One night out at the casinos, a withered old fellow named “Hombre” told my friend and I a story about how the decommissioned Worlds of Fun rollercoaster, the Zambezi Zinger, was partially buried in a nearby bend in the Missouri river.
Drunk on inexpensive cocktails and flush with our earnings from blackjack, we set out to the spot the man described and spent several hours digging through the muck of the Missouri in hopes of excavating one of the original green rollercoaster cars. I didn’t know what we planned to do with it, besides maybe spiff the thing up and convert it into some kind of all-terrain go-cart, but we were determined to find something.
In the end, we found no rollercoaster cars, no curvy tracks, no towering green support beams. We did, however, succeed in unearthing a host of memories about one of the most legendary roller coasters of all time.
If you grew up in the Kansas City area anytime between 1973 and 1997, you’re almost certainly familiar with the Zambezi Zinger. The Zambezi was located in the Africa section of Worlds of Fun, and to get to the line you had to pass through an adobe hut with a painted sign out front that read, “No pygmies shorter than 4 skulls can ride without adult.” The ride itself began with a slow, suspense-building spiral ascent, finally giving way to a 40 mph free-fall that clicked and curved wickedly left into tunnels and tree cover.
The photos I found here do a pretty good job of illustrating the basic structure of the rollercoaster. I found them through a website designed by a couple who had met while working at the ride one summer and eventually got married.
When I told this to my brother David, he said, “When you ride the Zambezi Zinger with someone, you might as well be married.”
It’s true. If you ask anyone who rode the Zambezi Zinger what it was like, the all-too-comfortable coziness of the seating arrangements is one of the first things they’re likely to mention. While a favorite among couples, going pot-luck on such a ride — especially as a kid barely four skulls tall — was usually more awkward than thrilling. In fact, I’m half-convinced one of the reasons the Zambezi was banished from Worlds of Fun was due to the uncomfortable intimacy it bred between otherwise perfect strangers.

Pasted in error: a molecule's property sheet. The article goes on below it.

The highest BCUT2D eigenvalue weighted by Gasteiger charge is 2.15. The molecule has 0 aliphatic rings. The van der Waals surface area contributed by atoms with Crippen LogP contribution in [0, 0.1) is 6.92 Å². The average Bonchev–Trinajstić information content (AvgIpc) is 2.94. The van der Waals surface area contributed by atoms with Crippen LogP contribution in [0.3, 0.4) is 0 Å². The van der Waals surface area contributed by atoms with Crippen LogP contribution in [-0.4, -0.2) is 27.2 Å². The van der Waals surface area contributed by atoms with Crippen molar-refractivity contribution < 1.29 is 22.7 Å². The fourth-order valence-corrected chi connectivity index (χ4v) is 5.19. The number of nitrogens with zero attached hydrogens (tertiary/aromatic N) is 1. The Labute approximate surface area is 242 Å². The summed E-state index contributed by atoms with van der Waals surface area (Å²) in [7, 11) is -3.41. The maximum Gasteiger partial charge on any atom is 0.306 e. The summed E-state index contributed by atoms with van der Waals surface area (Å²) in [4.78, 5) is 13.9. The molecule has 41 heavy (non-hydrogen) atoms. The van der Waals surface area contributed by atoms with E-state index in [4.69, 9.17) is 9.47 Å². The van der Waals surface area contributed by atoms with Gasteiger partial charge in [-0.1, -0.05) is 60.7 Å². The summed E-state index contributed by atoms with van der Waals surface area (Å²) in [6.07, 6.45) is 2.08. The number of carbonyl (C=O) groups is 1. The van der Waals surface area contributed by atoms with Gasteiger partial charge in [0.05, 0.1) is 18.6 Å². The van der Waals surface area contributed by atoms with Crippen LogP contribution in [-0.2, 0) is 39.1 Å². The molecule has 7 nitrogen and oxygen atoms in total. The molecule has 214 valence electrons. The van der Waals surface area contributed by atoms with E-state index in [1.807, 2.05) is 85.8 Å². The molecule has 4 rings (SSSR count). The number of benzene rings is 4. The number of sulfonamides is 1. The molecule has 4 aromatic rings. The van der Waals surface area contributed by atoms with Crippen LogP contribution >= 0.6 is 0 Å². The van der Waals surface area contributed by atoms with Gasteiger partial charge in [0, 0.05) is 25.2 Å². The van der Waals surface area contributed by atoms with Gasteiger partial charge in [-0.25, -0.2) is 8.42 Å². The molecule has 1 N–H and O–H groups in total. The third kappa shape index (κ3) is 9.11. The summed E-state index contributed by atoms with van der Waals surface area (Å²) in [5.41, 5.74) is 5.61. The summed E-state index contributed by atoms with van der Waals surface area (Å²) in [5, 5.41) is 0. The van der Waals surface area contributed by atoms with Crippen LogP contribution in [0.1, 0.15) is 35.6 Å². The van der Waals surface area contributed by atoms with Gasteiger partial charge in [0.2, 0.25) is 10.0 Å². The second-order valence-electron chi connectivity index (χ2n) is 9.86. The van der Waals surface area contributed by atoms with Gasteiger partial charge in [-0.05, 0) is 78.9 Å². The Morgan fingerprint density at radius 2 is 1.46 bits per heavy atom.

Whatever the reasons for its deactivation, the Zambezi was removed from Worlds of Fun in 1997 after nearly a quarter-century of magic. The more expansive “Mamba” and “Patriot” coasters took its place, but were hardly a replacement. In a moment of melancholy over the Zambezi’s disappearance from the North Kansas City horizon, I coined a phrase that equated riding the Zambezi Zinger to journeying into the afterlife. In other words, saying “she’s riding the Zambezi Zinger now” would be another way to say “she’s no longer with us.” It hasn’t really caught on yet, but I find it rather poignant.
The only thing is, it’s not really accurate. After doing a bit of research, I discovered that the Zambezi Zinger is still in operation, except that now it thrills riders at the Parque Nacional del Café theme park in Quindío, Colombia. (Unlike the first two paragraphs of this column — which I’ll concede might not have ever happened — this is a documented fact.) The only difference is that it’s now called the La Broca, and the color scheme has been changed from all green to blue and red with yellow cars.
So if you hear someone say, “She’s riding the Zambezi Zinger now,” it does not mean that that person is dead — it means they are at a theme park in South America. And even though the name, color and location have changed, I personally take great satisfaction in knowing little Colombian kids are experiencing the same thrills my friends and I enjoyed as teens and tweens in Kansas City.
Viva el Zambezi!
Lucas Wetzel originally published this essay, The Storied Afterlife of the Zambezi Zinger, on his website.